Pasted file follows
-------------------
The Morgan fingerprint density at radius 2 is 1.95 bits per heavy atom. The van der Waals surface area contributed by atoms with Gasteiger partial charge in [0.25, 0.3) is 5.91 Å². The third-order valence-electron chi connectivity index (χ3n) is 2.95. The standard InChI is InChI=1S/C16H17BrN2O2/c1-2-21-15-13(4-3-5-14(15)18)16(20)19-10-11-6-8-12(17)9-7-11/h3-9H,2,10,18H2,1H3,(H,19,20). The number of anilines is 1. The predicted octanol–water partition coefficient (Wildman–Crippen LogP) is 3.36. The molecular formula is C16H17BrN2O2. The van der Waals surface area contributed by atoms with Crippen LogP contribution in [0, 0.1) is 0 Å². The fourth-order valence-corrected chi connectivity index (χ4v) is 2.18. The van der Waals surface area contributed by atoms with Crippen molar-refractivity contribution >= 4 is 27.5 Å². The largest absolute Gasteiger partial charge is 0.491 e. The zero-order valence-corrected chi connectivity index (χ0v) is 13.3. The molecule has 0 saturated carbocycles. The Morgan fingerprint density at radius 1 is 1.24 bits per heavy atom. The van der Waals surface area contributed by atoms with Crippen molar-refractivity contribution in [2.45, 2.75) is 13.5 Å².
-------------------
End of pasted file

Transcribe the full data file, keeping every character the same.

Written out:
The Morgan fingerprint density at radius 2 is 1.95 bits per heavy atom. The van der Waals surface area contributed by atoms with Gasteiger partial charge in [0.25, 0.3) is 5.91 Å². The third-order valence-electron chi connectivity index (χ3n) is 2.95. The standard InChI is InChI=1S/C16H17BrN2O2/c1-2-21-15-13(4-3-5-14(15)18)16(20)19-10-11-6-8-12(17)9-7-11/h3-9H,2,10,18H2,1H3,(H,19,20). The number of anilines is 1. The predicted octanol–water partition coefficient (Wildman–Crippen LogP) is 3.36. The molecular formula is C16H17BrN2O2. The van der Waals surface area contributed by atoms with Crippen LogP contribution in [0, 0.1) is 0 Å². The fourth-order valence-corrected chi connectivity index (χ4v) is 2.18. The van der Waals surface area contributed by atoms with Crippen molar-refractivity contribution >= 4 is 27.5 Å². The largest absolute Gasteiger partial charge is 0.491 e. The zero-order valence-corrected chi connectivity index (χ0v) is 13.3. The molecule has 0 saturated carbocycles. The Morgan fingerprint density at radius 1 is 1.24 bits per heavy atom. The van der Waals surface area contributed by atoms with Crippen molar-refractivity contribution in [2.45, 2.75) is 13.5 Å².